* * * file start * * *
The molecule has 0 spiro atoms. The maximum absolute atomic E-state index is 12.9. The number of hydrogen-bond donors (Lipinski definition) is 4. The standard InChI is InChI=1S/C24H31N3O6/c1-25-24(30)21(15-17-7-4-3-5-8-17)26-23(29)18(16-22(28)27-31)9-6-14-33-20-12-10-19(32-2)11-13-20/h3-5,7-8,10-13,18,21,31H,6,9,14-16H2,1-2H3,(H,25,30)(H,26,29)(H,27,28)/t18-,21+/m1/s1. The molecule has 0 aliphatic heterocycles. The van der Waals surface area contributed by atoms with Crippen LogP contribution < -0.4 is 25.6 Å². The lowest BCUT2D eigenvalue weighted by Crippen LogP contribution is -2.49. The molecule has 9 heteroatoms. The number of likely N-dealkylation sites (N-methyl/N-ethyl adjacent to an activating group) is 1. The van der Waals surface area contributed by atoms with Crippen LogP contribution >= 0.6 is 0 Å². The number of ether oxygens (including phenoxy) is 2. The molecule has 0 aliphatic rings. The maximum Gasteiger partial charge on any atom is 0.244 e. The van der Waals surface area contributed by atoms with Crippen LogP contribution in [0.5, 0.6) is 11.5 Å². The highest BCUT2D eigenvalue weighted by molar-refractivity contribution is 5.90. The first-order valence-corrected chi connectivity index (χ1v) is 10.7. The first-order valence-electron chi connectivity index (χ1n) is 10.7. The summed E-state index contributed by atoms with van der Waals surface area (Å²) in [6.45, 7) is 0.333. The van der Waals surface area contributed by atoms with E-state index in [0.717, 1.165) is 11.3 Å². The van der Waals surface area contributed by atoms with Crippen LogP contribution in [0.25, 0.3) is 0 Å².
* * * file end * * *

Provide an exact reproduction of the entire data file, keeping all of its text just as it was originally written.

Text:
The molecule has 0 spiro atoms. The maximum absolute atomic E-state index is 12.9. The number of hydrogen-bond donors (Lipinski definition) is 4. The standard InChI is InChI=1S/C24H31N3O6/c1-25-24(30)21(15-17-7-4-3-5-8-17)26-23(29)18(16-22(28)27-31)9-6-14-33-20-12-10-19(32-2)11-13-20/h3-5,7-8,10-13,18,21,31H,6,9,14-16H2,1-2H3,(H,25,30)(H,26,29)(H,27,28)/t18-,21+/m1/s1. The molecule has 0 aliphatic heterocycles. The van der Waals surface area contributed by atoms with Crippen LogP contribution < -0.4 is 25.6 Å². The lowest BCUT2D eigenvalue weighted by Crippen LogP contribution is -2.49. The molecule has 9 heteroatoms. The number of likely N-dealkylation sites (N-methyl/N-ethyl adjacent to an activating group) is 1. The van der Waals surface area contributed by atoms with Crippen LogP contribution >= 0.6 is 0 Å². The number of ether oxygens (including phenoxy) is 2. The molecule has 0 aliphatic rings. The maximum Gasteiger partial charge on any atom is 0.244 e. The van der Waals surface area contributed by atoms with Crippen LogP contribution in [0.5, 0.6) is 11.5 Å². The highest BCUT2D eigenvalue weighted by molar-refractivity contribution is 5.90. The first-order valence-corrected chi connectivity index (χ1v) is 10.7. The first-order valence-electron chi connectivity index (χ1n) is 10.7. The summed E-state index contributed by atoms with van der Waals surface area (Å²) in [6.45, 7) is 0.333. The van der Waals surface area contributed by atoms with E-state index in [0.717, 1.165) is 11.3 Å². The van der Waals surface area contributed by atoms with Crippen LogP contribution in [0.25, 0.3) is 0 Å².